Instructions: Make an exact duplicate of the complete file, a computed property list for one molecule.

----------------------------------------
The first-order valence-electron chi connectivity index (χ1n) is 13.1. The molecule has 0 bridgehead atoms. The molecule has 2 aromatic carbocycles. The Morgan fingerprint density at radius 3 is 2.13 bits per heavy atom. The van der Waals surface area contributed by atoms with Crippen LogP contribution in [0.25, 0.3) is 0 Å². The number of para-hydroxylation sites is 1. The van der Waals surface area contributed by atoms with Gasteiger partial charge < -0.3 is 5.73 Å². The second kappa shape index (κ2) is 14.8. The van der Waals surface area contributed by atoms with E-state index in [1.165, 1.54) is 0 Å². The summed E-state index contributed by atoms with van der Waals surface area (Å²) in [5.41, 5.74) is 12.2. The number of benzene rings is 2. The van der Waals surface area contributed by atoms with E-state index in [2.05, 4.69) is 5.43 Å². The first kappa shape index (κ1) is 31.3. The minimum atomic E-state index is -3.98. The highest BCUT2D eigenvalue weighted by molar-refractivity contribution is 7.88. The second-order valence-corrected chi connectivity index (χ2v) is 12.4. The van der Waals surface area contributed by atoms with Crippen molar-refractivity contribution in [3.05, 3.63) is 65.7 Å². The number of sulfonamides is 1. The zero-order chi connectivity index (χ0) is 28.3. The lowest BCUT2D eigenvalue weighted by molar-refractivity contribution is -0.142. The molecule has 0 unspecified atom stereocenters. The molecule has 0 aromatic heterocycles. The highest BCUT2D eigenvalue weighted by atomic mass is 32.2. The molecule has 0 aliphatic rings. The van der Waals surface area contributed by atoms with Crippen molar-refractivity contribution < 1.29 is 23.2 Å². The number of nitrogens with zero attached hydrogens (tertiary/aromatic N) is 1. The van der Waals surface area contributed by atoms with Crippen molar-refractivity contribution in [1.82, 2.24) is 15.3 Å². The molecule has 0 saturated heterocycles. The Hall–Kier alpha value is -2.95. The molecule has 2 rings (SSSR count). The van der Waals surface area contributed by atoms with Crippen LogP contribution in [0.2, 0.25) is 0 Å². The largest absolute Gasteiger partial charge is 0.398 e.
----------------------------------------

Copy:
The first-order valence-electron chi connectivity index (χ1n) is 13.1. The molecule has 0 bridgehead atoms. The molecule has 2 aromatic carbocycles. The Morgan fingerprint density at radius 3 is 2.13 bits per heavy atom. The van der Waals surface area contributed by atoms with Crippen LogP contribution in [0.25, 0.3) is 0 Å². The number of para-hydroxylation sites is 1. The van der Waals surface area contributed by atoms with Gasteiger partial charge < -0.3 is 5.73 Å². The second kappa shape index (κ2) is 14.8. The van der Waals surface area contributed by atoms with E-state index in [1.165, 1.54) is 0 Å². The summed E-state index contributed by atoms with van der Waals surface area (Å²) in [5.41, 5.74) is 12.2. The number of benzene rings is 2. The van der Waals surface area contributed by atoms with E-state index in [2.05, 4.69) is 5.43 Å². The first kappa shape index (κ1) is 31.3. The minimum atomic E-state index is -3.98. The highest BCUT2D eigenvalue weighted by molar-refractivity contribution is 7.88. The second-order valence-corrected chi connectivity index (χ2v) is 12.4. The van der Waals surface area contributed by atoms with Crippen molar-refractivity contribution in [3.05, 3.63) is 65.7 Å². The number of sulfonamides is 1. The zero-order chi connectivity index (χ0) is 28.3. The lowest BCUT2D eigenvalue weighted by molar-refractivity contribution is -0.142. The molecule has 0 unspecified atom stereocenters. The molecule has 0 aromatic heterocycles. The highest BCUT2D eigenvalue weighted by atomic mass is 32.2. The molecule has 0 aliphatic rings. The van der Waals surface area contributed by atoms with Crippen molar-refractivity contribution < 1.29 is 23.2 Å². The number of nitrogens with zero attached hydrogens (tertiary/aromatic N) is 1. The van der Waals surface area contributed by atoms with Crippen molar-refractivity contribution in [1.82, 2.24) is 15.3 Å². The molecule has 0 saturated heterocycles. The Hall–Kier alpha value is -2.95. The molecule has 2 rings (SSSR count). The van der Waals surface area contributed by atoms with Crippen LogP contribution in [0.2, 0.25) is 0 Å². The largest absolute Gasteiger partial charge is 0.398 e.